Don't put Cornwallis in storage: Some alternative uses for a disgraced Halifax statue
by Ryan McMahon
News of the removal of a controversial statue in Halifax hit the headlines this week.
The statue of Edward Cornwallis, a military leader who founded Halifax in 1749, has been removed from its location in a Halifax park and will be put in storage, for now.
This has upset some people and sparked quite a debate.
The argument, of course, is simple: removing statues or other commemorative works will ensure that history is forgotten.
This is silly.
As long as we ain't puttin' history into storage, history will be just fine.- Ryan McMahon
History books hold the names of heroes, colonizers and maniacal dictators. As long as we ain't puttin' history into storage, history will be just fine.
This debate has sparked important dialogue in Mi'qmaq territory and has accelerated talks of reconciliation and a good pathway forward in Nova Scotia. Many other towns, cities and villages across Canada are paying attention closely to the next steps in Halifax as they attempt to get on the right side of history.
I'd suggest we need to think outside of the box here a bit. I don't know that keeping the Cornwallis statue in a storage facility is the best use for it.
With that in mind, here are some suggested uses for a perfectly good, heavy bronze thing.
1. We could use the statue of Cornwallis as a paperweight in Ottawa
This Liberal government has issued so many reports and has had so many political success stories in its first two years as a majority that I'm afraid every time a big gust of wind blows through from all the hot air floating around the House of Commons, all the Liberal Party's future promises to Indigenous Peoples might get lost in a policy paper tornado on the Hill. The Cornwallis statue is dead weight as far as I'm concerned, and I've got just the job for it.
2. Billet out the statue to lonely white supremacists
Nowadays, being a white supremacist is lonely and tiring work. Gone are the days where you could just gather in public with all your racist friends and plan how you'll 'get your country back.' But fret not, my lonely enemies. Billeting out Cornwallis gives lonely white supremacists someone to hangout with. And the best part is that Cornwallis doesn't talk back — which is perfect for you delicate snowflakes whose ideas fall apart the moment someone stands up to them.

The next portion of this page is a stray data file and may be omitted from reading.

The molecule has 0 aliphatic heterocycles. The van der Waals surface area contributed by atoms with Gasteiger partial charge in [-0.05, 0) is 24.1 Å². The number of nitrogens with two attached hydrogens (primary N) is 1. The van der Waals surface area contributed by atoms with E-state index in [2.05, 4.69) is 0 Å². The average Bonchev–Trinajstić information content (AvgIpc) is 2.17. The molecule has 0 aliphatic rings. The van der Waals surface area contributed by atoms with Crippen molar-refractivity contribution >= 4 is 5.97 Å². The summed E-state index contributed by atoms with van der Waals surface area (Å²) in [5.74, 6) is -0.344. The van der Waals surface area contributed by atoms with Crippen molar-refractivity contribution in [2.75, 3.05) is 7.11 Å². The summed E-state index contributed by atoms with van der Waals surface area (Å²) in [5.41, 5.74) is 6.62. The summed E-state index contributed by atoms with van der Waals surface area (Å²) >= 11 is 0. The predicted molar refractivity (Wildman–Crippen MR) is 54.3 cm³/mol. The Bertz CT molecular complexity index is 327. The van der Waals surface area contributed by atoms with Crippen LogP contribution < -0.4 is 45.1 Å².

3. The 'big yellow duck' boat anchor
The Ontario Liberal government took a lot of heat this summer for it's weird 'Canada 150 duck' and it's rumoured they're looking to repurpose the duck but they're not sure where to store it. But if we used the Cornwallis statue as an anchor, it'd be heavy enough to safely put that duck in just about any lake in Canada.
4. Star attraction at a Canadian colonialism museum
It's not a thing yet, but you can imagine in a post-Canada 150, post-UNDRIP, post-'Carolyn Bennett's native scarf collection' society, we'll get to a place that has perspective enough that we'll want to shine a brighter light on the country we once were. Hence: 'the Canadian Colonialism Museum and Fun Park.' Picture museum visitors exploring Canada's First Nations through virtual reality, complete with a bad drinking water taste test. We could build an arm of the museum that features the Cornwallis statue — and others — that will put the Madame Tussauds wax museum in Las Vegas to shame.
5. A goalie for NDN hockey tournaments across Canada
We're gearing up to the time of year across Canada where Native hockey rules. A few of my cousins' teams are short a few players, and I think the Cornwallis statue would make a great puck stopper. I mean, we could even change the rules up a bit; it is rez hockey, after all. What about an extra goal for a slapshot right in the biscuit? Or, better yet, you win the whole tournament if you take Cornwallis' scalp off with a slapshot.
To hear Ryan McMahon deliver his suggested uses for the Cornwallis statue, download our podcast or click the 'Listen' button at the top of this page.